Wednesday, May 4, 2016

The Second Annual Charles Chadwell Special Education Institute

A couple of weeks ago I attended the Second Annual Charles Chadwell Special Education Institute at Presbyterian College. I didn't realize that I hadn't posted my notes so I'm doing it now and I apologize for the delay. 

Featured Speaker: Dr. Tim Shanahan from University of Illinois at Chicago scroll down to “Powerpoints”
Response to Instruction: Literacy Education in Special Education

How do we ensure that all children – including those with special needs – succeed in learning to read? This presentation will explore how multi-tiered support systems can help to ensure that students receive all the instructional support that they need and research-based ways of building students’ reading skills.

Here is the link to the Powerpoint presentation: RTI: When Things Don’t Work as Expected

New studies show that RTI isn’t working.
Based on research, assessing students twice a year, put in small group interventions but kids did worse or no better.
Instead of being a teaching model, RTI became a bureaucratic way to get kids into sped

Dr. Shanahan suggests a 9 tier RTI model (tongue in cheek):
RTI – 9 tier model (RTI on steroids)
Basic idea is that we don’t give up on kids.
·      T1: Classroom Instruction with 2-3 hours per day of actual instruction; pulling him out for RTI during instruction is crazy! Should receive explicit teaching in phonological awareness, phonics, oral reading fluency, vocabulary (oral language), reading comprehension, writing
·      Best way to teach fluency was having students read text aloud multiple times.
·      Reading comprehension: summarize what you have read
·      Writing: 93% of studies show that read a text and then write about it increases learning the most
·      Definition of quality teaching (see slide)
·      T2: Added-scaffold interventions (see slide); planned intentional adjustments made within the classroom
·      T3: In-class, teacher intervention; extra instruction by the teacher
·      T4: Parent involvement intervention; parent involvement was most powerful when it was the most like teaching
·      T5: Pull-out (soft) intervention – additional help by another teacher; small group extra instruction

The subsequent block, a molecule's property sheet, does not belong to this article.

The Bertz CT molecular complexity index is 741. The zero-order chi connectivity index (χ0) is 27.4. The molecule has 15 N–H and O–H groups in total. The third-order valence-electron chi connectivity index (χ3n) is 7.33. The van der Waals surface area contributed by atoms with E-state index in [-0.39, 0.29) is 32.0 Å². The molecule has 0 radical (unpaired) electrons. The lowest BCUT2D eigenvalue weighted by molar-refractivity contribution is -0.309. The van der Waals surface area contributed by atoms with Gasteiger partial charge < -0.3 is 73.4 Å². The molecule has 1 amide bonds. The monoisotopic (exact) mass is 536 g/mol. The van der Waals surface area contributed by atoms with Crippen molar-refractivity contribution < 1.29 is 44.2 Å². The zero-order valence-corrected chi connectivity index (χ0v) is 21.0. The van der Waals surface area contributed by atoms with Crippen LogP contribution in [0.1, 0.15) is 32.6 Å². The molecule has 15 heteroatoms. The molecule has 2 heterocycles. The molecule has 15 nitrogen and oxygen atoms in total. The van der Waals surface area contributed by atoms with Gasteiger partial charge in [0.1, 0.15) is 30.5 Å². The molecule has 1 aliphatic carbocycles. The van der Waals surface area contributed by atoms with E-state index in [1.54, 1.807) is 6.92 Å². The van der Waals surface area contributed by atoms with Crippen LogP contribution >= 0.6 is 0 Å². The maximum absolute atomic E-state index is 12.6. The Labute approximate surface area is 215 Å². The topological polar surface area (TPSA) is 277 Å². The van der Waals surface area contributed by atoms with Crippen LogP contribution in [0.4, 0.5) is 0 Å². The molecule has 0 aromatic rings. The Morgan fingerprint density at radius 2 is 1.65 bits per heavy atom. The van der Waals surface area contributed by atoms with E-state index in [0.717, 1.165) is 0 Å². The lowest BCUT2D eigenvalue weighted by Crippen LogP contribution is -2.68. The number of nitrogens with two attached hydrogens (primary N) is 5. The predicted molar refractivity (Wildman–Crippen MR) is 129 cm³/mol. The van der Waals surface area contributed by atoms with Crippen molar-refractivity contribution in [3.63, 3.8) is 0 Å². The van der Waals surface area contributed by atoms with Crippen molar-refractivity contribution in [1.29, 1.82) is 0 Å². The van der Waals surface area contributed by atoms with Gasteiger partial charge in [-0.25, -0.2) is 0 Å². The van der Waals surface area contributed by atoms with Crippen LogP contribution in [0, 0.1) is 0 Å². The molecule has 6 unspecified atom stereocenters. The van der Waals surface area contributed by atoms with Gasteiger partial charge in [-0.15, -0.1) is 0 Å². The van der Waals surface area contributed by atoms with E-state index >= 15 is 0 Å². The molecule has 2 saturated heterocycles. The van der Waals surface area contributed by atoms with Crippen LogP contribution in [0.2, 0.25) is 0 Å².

·      T6: Pull-out (intense) intervention - 1 on 1 or no groups larger than 3
·      T7: Afterschool programs
·      T8: Summer-school programs – make better strides than in the school year
·      T9: Special Education – fewer than 1 in 10 children is likely to need such placements

Two pilots – talk to each other, teachers need to be talking more, offering suggestions, be willing to accept ideas from other teachers

Many times only the tested skills get taught.

Teaching some skills while ignoring other essential ones is not a way to build stronger reading achievement

weekly progress monitoring is “pretend” vigilance; actually could be harmful towards achievement

CCSS shifts attention to skills in the context of reading complex text
New standards: text difficulty is central to learning

Here is the link to the Powerpoint presentation: Teaching with Challenging Text

No performance differences due to question types: literal and inferential
Main idea/author’s approach, supporting details, relationships, meaning of words, generalizations and conclusions

Text differences affect reading performance

Higher levels assigned to the grades (see slide)

Betts (1946): informal reading inventories
used to estimate students’ reading levels
Independent (fluency 99-100%;comprehension 90-100%)
Instructional (fluency 95-98%;comprehension 75-89%)
Frustration (fluency 0-92%;comprehension 0-50%)

This study was never done!

Evidence shows:
Many studies show that – with scaffolding – students can read “frustration level” texts as if they had been placed in books at their “instructional levels.

Instructional level is something a teacher creates.

Examples of scaffolding (see slides)
Some examples given:
1.     Tell vocabulary – if a word is explicitly defined in the passage, don’t teach it but those that aren’t, go ahead and teach them those words
Tier 1 words – basic words that is heard in spoken language
Tier 2 words - you don’t hear too much in spoken language but shows up in text
Tier 3 words – words not frequently used
2.     Help with Sentence Structure - Guide students to interpret complex sentences; in dense prose, help find the subject and verb; complex punctuation, such as split quotes
3.     Use fluency training as a scaffold

In the afternoon we had “Hands-On” Writing Stations: Using a Co-Teaching Model to Support All Young Writers where Professors and Students from Bob Jones University actually modeled the co-teaching models. This was extremely relevant and meaningful because everyone could see how the models work in real life. I like this as a way to show information rather than just telling the audience and expecting them to relate it to life on their own.

My thoughts:

This was an interesting speaker but I’m not sure I agreed with everything he says. He did give some interesting suggestions though. A lot of things he said made common sense and it was sad that teachers were not already doing some of these things.

No comments: